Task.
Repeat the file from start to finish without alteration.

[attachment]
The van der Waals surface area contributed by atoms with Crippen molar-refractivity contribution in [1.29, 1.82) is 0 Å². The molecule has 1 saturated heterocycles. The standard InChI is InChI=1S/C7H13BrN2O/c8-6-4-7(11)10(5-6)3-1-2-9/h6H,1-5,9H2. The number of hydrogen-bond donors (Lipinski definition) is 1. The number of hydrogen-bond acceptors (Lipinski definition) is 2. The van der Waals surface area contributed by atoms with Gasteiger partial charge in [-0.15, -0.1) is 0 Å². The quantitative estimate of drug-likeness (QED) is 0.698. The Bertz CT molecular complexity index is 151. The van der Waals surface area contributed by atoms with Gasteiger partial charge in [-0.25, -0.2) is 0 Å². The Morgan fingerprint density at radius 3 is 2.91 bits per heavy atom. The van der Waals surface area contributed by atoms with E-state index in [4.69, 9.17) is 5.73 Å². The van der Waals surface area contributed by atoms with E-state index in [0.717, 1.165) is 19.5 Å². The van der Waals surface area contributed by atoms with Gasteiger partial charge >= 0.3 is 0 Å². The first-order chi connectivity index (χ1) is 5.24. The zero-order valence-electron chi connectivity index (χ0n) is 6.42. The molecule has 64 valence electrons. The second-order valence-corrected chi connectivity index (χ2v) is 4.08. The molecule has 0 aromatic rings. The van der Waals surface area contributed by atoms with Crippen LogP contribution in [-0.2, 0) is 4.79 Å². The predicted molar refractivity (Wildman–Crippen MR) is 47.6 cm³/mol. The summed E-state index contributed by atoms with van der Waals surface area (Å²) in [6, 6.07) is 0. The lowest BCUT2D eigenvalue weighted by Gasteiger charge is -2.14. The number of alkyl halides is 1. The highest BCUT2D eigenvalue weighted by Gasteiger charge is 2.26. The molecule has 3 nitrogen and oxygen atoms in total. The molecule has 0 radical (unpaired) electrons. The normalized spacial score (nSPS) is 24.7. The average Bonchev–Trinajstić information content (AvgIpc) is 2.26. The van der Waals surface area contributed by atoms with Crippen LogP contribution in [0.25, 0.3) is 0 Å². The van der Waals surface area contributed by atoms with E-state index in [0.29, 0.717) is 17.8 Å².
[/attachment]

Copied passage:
The van der Waals surface area contributed by atoms with Crippen molar-refractivity contribution in [1.29, 1.82) is 0 Å². The molecule has 1 saturated heterocycles. The standard InChI is InChI=1S/C7H13BrN2O/c8-6-4-7(11)10(5-6)3-1-2-9/h6H,1-5,9H2. The number of hydrogen-bond donors (Lipinski definition) is 1. The number of hydrogen-bond acceptors (Lipinski definition) is 2. The van der Waals surface area contributed by atoms with Gasteiger partial charge in [-0.15, -0.1) is 0 Å². The quantitative estimate of drug-likeness (QED) is 0.698. The Bertz CT molecular complexity index is 151. The van der Waals surface area contributed by atoms with Gasteiger partial charge in [-0.25, -0.2) is 0 Å². The Morgan fingerprint density at radius 3 is 2.91 bits per heavy atom. The van der Waals surface area contributed by atoms with E-state index in [4.69, 9.17) is 5.73 Å². The van der Waals surface area contributed by atoms with E-state index in [0.717, 1.165) is 19.5 Å². The van der Waals surface area contributed by atoms with Gasteiger partial charge >= 0.3 is 0 Å². The first-order chi connectivity index (χ1) is 5.24. The zero-order valence-electron chi connectivity index (χ0n) is 6.42. The molecule has 64 valence electrons. The second-order valence-corrected chi connectivity index (χ2v) is 4.08. The molecule has 0 aromatic rings. The van der Waals surface area contributed by atoms with Crippen LogP contribution in [-0.2, 0) is 4.79 Å². The predicted molar refractivity (Wildman–Crippen MR) is 47.6 cm³/mol. The summed E-state index contributed by atoms with van der Waals surface area (Å²) in [6, 6.07) is 0. The lowest BCUT2D eigenvalue weighted by Gasteiger charge is -2.14. The number of alkyl halides is 1. The highest BCUT2D eigenvalue weighted by Gasteiger charge is 2.26. The molecule has 3 nitrogen and oxygen atoms in total. The molecule has 0 radical (unpaired) electrons. The normalized spacial score (nSPS) is 24.7. The average Bonchev–Trinajstić information content (AvgIpc) is 2.26. The van der Waals surface area contributed by atoms with Crippen LogP contribution in [0.25, 0.3) is 0 Å². The van der Waals surface area contributed by atoms with E-state index in [0.29, 0.717) is 17.8 Å².